In Gerald Horne's new book, "Black Revolutionary: William Patterson and the Globalization of the African American Freedom Struggle," we are privy to William L. Patterson's transformation from well-to-do lawyer to a revolutionary.
"My purpose is to be an artist, educator, responsible tax-paying citizen, and a contributing member to society who just so happens to be blind."
Several stories reflect te author's gnawing awareness of severe class and ethnic disparities in her adopted land.
About Stalinism, Lewin strongly makes the point that while Stalin's tenure from the mid 1920s to the early 1950s represented a significant portion of Soviet history it did not represent all of it.
Emanating from a small publishing house, this novel likely has no five- or six-figure advertising budget, and may escape notice. Make sure your local library gets it.
Author Sam Pizzigati says that inequity and plutocracy are so bad that the U.S. now looks like a combination of 1929 - before the Great Depression - and the Gilded Age, before the Progressive Era.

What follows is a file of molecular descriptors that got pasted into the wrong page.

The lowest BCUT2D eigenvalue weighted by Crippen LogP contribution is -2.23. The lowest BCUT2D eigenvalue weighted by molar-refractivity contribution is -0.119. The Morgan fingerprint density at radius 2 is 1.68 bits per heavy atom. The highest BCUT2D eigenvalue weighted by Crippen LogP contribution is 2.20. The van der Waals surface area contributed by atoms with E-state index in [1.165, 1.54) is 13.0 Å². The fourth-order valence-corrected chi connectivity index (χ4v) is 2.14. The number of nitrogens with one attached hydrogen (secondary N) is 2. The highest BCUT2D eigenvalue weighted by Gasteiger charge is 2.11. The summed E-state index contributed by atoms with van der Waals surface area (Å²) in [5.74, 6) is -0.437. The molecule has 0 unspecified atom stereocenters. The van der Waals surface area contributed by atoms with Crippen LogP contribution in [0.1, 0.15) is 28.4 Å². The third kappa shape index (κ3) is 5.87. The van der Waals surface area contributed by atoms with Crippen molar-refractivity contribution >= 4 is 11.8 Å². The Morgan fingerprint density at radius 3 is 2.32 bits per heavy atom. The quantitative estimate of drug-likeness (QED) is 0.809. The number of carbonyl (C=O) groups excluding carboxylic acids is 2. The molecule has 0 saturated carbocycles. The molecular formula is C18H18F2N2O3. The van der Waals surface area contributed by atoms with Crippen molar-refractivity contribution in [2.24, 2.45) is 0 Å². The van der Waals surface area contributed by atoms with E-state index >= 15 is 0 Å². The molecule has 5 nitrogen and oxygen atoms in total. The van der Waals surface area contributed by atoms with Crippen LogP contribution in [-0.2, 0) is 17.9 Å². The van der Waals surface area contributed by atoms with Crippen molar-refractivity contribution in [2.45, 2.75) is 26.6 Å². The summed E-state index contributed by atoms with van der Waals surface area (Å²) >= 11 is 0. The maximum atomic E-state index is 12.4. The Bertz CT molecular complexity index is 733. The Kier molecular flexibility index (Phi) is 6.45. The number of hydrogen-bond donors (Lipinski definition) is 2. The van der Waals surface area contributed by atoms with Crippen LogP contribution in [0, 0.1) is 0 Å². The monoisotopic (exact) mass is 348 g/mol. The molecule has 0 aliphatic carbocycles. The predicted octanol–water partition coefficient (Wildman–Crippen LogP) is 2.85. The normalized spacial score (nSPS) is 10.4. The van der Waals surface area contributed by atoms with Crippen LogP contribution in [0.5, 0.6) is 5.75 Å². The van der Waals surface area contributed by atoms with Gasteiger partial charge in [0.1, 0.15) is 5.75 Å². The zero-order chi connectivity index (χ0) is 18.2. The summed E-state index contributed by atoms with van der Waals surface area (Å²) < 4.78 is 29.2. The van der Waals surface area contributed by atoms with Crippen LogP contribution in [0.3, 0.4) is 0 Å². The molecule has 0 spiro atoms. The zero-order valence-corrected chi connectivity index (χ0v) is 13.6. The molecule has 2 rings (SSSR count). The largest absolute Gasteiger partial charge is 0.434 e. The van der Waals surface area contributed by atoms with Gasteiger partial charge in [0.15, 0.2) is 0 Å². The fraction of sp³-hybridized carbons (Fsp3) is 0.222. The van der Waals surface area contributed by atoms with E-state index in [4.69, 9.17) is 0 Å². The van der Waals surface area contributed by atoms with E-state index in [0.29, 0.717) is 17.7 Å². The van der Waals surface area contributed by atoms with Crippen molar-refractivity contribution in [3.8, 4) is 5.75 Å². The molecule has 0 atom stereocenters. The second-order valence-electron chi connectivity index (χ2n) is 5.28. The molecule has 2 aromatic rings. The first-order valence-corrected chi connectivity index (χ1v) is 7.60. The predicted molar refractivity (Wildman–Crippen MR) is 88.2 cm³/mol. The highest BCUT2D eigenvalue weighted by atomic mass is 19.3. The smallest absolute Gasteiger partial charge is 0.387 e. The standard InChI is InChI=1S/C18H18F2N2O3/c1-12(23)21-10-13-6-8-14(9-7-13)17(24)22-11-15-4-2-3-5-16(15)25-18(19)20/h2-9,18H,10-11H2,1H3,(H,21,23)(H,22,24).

In 1961, Harper Lee's "To Kill a Mockingbird" won a Pulitzer Prize for fiction. In 2013, Gilbert King's "Devil in the Grove: Thurgood Marshall, the Groveland Boys, and the Dawn of a New America " won the same award for nonfiction.
A frequently heard quote from Argentine-Cuban revolutionary Ernesto "Che" Guevara is: "Let me say, at the risk of seeming ridiculous, that the true revolutionary is guided by great feelings of love."
In this 150th anniversary year of the Emancipation Proclamation, we are fortunate to have Doris Kearns Goodwin's Team of Rivals to help us understand Abraham Lincoln.
It isn't the first book of this kind but, in revealing the tragedy of capitalist globalization in incredibly intimate and moving detail much like a good novel does, it ranks as one of the best.